Toyota Land Cruiser 100 Series Buyer’s Guide

Reliable, tough and rock solid resale – what’s not to love about Toyota’s most beloved SUV?

By Imthishan Giado

Buying Guide: how to buy a used Toyota Land Cruiser

If you were to ask a random passerby to name one car – just one car – that sums up the spirit of the UAE, the one that instantly snaps to mind when you think about this proud country, the answer would be invariably always be the same; the iconic Toyota Land Cruiser.

After more than half a century in the UAE, it’s not hard to see why. The Land Cruiser provides an enviable cocktail of rugged practicality, bulletproof mechanicals and outstanding off road ability that no other manufacturer has been able to replicate, save for perhaps the arch-rival Nissan Patrol – and even that car has moved away from its basic roots of late.

Buying Guide: how to buy a used Toyota Land Cruiser

Not the Land Cruiser, which remains a full-size SUV that is at home in the crowded carparks of our many malls as it is in the harsh Liwa desert, easy to manoeuvre and with room for seven full sized adults (if not their luggage). Trims range from utilitarian to full-fledged leather-and-wood luxury, and if properly maintained will still look its best for years to come, well after European rivals take up residence in the repair shop.

Unfortunately for second hand buyers, phenomenal reliability also means phenomenal resale value. The Land Cruiser is a car that practically refuses to depreciate with even ten-year old examples still fetching surprisingly high prices. Another less-welcome aspect of the Land Cruiser’s exceptional reliability is that it tends to hide abuse very well. It is easier than you think to pick up a car that looks superficially clean but has plenty of nasty surprises waiting a few months down the line.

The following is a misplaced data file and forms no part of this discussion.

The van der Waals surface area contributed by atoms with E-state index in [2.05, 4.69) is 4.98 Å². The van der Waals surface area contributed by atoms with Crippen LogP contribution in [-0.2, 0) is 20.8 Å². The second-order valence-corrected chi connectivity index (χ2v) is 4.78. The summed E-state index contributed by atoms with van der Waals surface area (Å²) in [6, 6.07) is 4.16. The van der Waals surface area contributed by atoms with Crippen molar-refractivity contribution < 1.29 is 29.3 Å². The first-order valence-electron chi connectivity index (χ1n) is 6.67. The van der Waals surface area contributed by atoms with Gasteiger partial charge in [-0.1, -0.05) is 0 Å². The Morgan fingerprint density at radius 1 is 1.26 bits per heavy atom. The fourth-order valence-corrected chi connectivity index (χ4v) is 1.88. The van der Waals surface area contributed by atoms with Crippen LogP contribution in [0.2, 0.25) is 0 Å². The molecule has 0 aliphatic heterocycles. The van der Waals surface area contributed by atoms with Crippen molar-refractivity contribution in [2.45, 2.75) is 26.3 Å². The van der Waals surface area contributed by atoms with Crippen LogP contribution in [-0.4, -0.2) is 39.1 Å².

Buying Guide: how to buy a used Toyota Land Cruiser

The 4.5-litre six is the most common Land Cruiser engine


As mentioned before, the Land Cruiser has a long and proud history in the UAE.. Interesting fact for you history nerds; a consignment of 28 cars were the very first cars imported by a small dealership named Al Futtaim Motors all the way back in 1955.

The first Land Cruisers were in essence, a Japanese Land Rover. A simple rugged ladder frame, solid axles front and rear, a big petrol six and a choice of bodystyles that included either two-door short wheelbase or four door station wagons, the early cars closely mimicked the famed Series One Land Rover, while the styling borrowed liberally from the Jeep playbook.

Buying Guide: how to buy a used Toyota Land Cruiser

A/C should blow ice cold

From the ‘50s, the Land Cruiser splintered into two lines: the iconic FJ40-series that was built to venture where few feared to tread, and the 55 Series which could transport more passengers and cargo while still being very capable offroad. In 1980, the 55 gave way to the more luxury-focused boxy 60 Series that finally featured a proper car-like interior, as well as modern electronic fuel injection and automatic gearboxes.

The F series engines that had powered Land Cruisers since 1945 were finally ditched in 1989 with the advent of the even-more luxurious 80 Series and its now-famous 1FZ 4.5-litre inline six. Styling adopted the ‘aero’ trends of the time and the Land Cruiser now sported every mod con from cruise control to power antennas, while still maintaining offroad supremacy. Thanks to its tough solid front axles which also provided better ground clearance, the 80 Series is still a highly sought after car today for serious offroaders. For everyone else, it will probably feel out of date.